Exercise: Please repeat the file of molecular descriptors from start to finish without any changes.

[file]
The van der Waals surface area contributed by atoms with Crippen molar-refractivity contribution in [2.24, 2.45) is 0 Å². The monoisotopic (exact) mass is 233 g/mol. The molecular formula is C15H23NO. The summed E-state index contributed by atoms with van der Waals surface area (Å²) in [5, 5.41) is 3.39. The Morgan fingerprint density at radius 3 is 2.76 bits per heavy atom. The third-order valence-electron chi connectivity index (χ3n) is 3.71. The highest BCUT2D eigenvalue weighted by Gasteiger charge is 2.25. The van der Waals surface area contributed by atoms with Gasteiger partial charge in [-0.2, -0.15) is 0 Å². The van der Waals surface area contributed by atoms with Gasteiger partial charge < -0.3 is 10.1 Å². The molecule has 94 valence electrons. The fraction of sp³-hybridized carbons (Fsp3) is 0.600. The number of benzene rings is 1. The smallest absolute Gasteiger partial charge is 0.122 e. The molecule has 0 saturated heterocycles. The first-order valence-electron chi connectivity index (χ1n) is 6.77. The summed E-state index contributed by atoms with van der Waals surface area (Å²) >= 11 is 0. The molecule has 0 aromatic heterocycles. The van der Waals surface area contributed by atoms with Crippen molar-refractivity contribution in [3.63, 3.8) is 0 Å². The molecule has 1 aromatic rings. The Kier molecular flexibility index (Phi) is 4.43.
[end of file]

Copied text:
The van der Waals surface area contributed by atoms with Crippen molar-refractivity contribution in [2.24, 2.45) is 0 Å². The monoisotopic (exact) mass is 233 g/mol. The molecular formula is C15H23NO. The summed E-state index contributed by atoms with van der Waals surface area (Å²) in [5, 5.41) is 3.39. The Morgan fingerprint density at radius 3 is 2.76 bits per heavy atom. The third-order valence-electron chi connectivity index (χ3n) is 3.71. The highest BCUT2D eigenvalue weighted by Gasteiger charge is 2.25. The van der Waals surface area contributed by atoms with Gasteiger partial charge in [-0.2, -0.15) is 0 Å². The van der Waals surface area contributed by atoms with Gasteiger partial charge < -0.3 is 10.1 Å². The molecule has 94 valence electrons. The fraction of sp³-hybridized carbons (Fsp3) is 0.600. The number of benzene rings is 1. The smallest absolute Gasteiger partial charge is 0.122 e. The molecule has 0 saturated heterocycles. The first-order valence-electron chi connectivity index (χ1n) is 6.77. The summed E-state index contributed by atoms with van der Waals surface area (Å²) >= 11 is 0. The molecule has 0 aromatic heterocycles. The van der Waals surface area contributed by atoms with Crippen molar-refractivity contribution in [3.63, 3.8) is 0 Å². The molecule has 1 aromatic rings. The Kier molecular flexibility index (Phi) is 4.43.